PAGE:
The District of West Vancouver is holding off on a legal bid to sell a plot of donated land, at least for now.
District lawyers were due in B.C. Supreme Court on Tuesday to apply for permission to vary the terms of the trust under which Brissenden Park was bequeathed to the municipality in 1990. The district is seeking approval to sell 43 per cent of the land to fund the purchase of more waterfront property for public use in Ambleside.
But on Thursday last week, the district postponed the court date indefinitely so the municipality could begin building public trails and landscaping on the remaining 57 per cent of the property.
The land on Rosebery Avenue in Upper Dundarave was donated to the district by the Brissenden family on the understanding that it “be used and maintained for public park use.”
In its application to the court, the district argues the land was never developed into a park, as promised, because it is too steep and too remote to get much use by the public. Arguing against West Vancouver’s case, the Ministry of the Attorney General filed a response pointing out the district has yet to live up to the terms of the trust it was now seeking to vary.
But, according to the district, that was not the only factor in deciding to delay the court case.
“The district is currently carrying out improvements to Brissenden Park and the district believes it will be beneficial for the court to know the condition of the park after it has been improved,” stated Kristi Merilees, district spokeswoman, in an email. “The desire for a new trail in Brissenden Park was raised by residents during the public consultation. The trail will improve the functionality of the park and provide connectivity.”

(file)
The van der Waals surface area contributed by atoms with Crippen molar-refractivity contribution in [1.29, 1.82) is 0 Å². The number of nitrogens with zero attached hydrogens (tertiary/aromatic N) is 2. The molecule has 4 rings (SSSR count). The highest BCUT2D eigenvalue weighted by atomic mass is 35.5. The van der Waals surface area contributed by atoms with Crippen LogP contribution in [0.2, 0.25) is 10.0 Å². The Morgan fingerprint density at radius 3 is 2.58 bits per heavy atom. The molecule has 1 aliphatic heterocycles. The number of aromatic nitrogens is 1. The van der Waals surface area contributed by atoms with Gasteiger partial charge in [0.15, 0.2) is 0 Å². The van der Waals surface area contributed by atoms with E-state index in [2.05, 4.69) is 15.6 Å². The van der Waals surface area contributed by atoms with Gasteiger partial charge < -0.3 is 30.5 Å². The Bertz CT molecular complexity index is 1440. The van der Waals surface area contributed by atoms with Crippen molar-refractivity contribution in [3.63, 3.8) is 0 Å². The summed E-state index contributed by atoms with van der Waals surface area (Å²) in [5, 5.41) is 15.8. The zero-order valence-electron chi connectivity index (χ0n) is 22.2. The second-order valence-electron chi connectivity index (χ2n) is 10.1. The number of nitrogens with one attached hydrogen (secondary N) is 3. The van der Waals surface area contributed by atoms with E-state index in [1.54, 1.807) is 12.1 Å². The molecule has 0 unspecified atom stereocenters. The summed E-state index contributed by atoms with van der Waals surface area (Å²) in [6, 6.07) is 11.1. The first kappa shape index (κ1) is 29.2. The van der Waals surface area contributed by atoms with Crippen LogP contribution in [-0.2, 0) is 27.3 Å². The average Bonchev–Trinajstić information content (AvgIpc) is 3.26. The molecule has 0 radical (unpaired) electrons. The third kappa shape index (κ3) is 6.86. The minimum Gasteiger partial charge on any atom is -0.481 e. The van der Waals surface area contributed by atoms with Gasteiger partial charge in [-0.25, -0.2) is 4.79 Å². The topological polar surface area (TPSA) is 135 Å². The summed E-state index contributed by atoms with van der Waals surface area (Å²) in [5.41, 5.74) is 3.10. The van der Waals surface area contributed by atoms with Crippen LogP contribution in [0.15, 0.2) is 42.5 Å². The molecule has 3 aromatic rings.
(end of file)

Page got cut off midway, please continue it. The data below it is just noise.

Over the next two months, crews will blaze two new walking trails on the land, including an east-west route along the northern perimeter and a north-south route along 25th Street. Eventually, the district intends to connect Brissenden Park to the pedestrian overpass linking Upper Dundarave to Skilift Road on the north side of Highway 1.
The district hasn’t budgeted for the park improvements but Merilees said the work will be funded out of reserves, which will be topped up by proceeds from the land sale if the court approves it in the future.
Heritage advocates, meanwhile, are in “shock and dismay” to find the district already demolished the Brissendens’ 1948 home before the court case was even concluded, said Peter Milller, president of the North Shore Heritage Preservation Society.
Miller said he was hoping the original portions of the home could be restored and used for art shows and music recitals as it had been during the Brissendens’ time.
“We’ve lost a very useful resource. … It was a very nice example of a West Coast Modern,” Miller said. “I went up there to take a photograph and it was gone.”
In response, the district says the house was not well located for public use and would have required even more expense.
“The house has not had any substantial renovations, and the operating costs for maintaining a house of that condition for public use would be significant. The capital costs to renovate the house to comply with BC Building Code requirements for a public assembly use would be very substantial,” Merilees said. “Finally, it was not practical to leave the house vacant due to potential security and vandalism concerns.”
No date has been set for the district’s petition to be heard in court.